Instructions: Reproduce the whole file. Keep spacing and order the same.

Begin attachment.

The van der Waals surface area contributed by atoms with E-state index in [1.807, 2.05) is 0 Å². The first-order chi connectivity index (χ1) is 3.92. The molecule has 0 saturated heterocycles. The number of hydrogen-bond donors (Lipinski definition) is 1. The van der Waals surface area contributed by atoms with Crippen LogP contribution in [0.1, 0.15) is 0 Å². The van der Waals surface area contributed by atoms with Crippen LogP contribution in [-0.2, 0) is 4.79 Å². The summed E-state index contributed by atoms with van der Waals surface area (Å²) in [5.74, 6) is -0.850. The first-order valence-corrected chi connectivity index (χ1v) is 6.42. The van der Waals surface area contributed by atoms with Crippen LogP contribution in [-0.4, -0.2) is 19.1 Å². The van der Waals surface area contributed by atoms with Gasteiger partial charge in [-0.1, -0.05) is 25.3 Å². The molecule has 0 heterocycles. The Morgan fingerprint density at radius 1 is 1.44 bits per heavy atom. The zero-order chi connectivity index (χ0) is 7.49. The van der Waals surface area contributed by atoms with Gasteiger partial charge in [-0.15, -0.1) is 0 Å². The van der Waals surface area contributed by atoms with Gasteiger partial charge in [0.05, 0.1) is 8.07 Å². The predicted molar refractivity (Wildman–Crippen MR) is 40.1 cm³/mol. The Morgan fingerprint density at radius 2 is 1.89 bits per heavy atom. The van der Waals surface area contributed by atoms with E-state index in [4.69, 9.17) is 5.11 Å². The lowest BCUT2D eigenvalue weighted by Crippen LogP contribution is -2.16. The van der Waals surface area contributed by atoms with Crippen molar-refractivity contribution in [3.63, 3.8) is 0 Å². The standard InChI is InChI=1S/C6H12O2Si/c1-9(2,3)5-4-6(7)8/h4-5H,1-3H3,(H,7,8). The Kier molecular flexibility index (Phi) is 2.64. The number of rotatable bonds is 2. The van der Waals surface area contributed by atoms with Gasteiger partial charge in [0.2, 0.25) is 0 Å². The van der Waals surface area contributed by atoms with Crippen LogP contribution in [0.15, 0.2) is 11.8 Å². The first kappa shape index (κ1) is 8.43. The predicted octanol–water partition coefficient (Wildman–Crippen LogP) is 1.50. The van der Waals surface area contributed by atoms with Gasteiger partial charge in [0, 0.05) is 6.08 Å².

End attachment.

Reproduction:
The van der Waals surface area contributed by atoms with E-state index in [1.807, 2.05) is 0 Å². The first-order chi connectivity index (χ1) is 3.92. The molecule has 0 saturated heterocycles. The number of hydrogen-bond donors (Lipinski definition) is 1. The van der Waals surface area contributed by atoms with Crippen LogP contribution in [0.1, 0.15) is 0 Å². The van der Waals surface area contributed by atoms with Crippen LogP contribution in [-0.2, 0) is 4.79 Å². The summed E-state index contributed by atoms with van der Waals surface area (Å²) in [5.74, 6) is -0.850. The first-order valence-corrected chi connectivity index (χ1v) is 6.42. The van der Waals surface area contributed by atoms with Crippen LogP contribution in [-0.4, -0.2) is 19.1 Å². The van der Waals surface area contributed by atoms with Gasteiger partial charge in [-0.1, -0.05) is 25.3 Å². The molecule has 0 heterocycles. The Morgan fingerprint density at radius 1 is 1.44 bits per heavy atom. The zero-order chi connectivity index (χ0) is 7.49. The van der Waals surface area contributed by atoms with Gasteiger partial charge in [-0.15, -0.1) is 0 Å². The van der Waals surface area contributed by atoms with Gasteiger partial charge in [0.05, 0.1) is 8.07 Å². The predicted molar refractivity (Wildman–Crippen MR) is 40.1 cm³/mol. The Morgan fingerprint density at radius 2 is 1.89 bits per heavy atom. The van der Waals surface area contributed by atoms with E-state index in [4.69, 9.17) is 5.11 Å². The lowest BCUT2D eigenvalue weighted by Crippen LogP contribution is -2.16. The van der Waals surface area contributed by atoms with Crippen molar-refractivity contribution in [3.63, 3.8) is 0 Å². The standard InChI is InChI=1S/C6H12O2Si/c1-9(2,3)5-4-6(7)8/h4-5H,1-3H3,(H,7,8). The Kier molecular flexibility index (Phi) is 2.64. The number of rotatable bonds is 2. The van der Waals surface area contributed by atoms with Gasteiger partial charge in [0.2, 0.25) is 0 Å². The van der Waals surface area contributed by atoms with Crippen LogP contribution in [0.15, 0.2) is 11.8 Å². The first kappa shape index (κ1) is 8.43. The predicted octanol–water partition coefficient (Wildman–Crippen LogP) is 1.50. The van der Waals surface area contributed by atoms with Gasteiger partial charge in [0, 0.05) is 6.08 Å².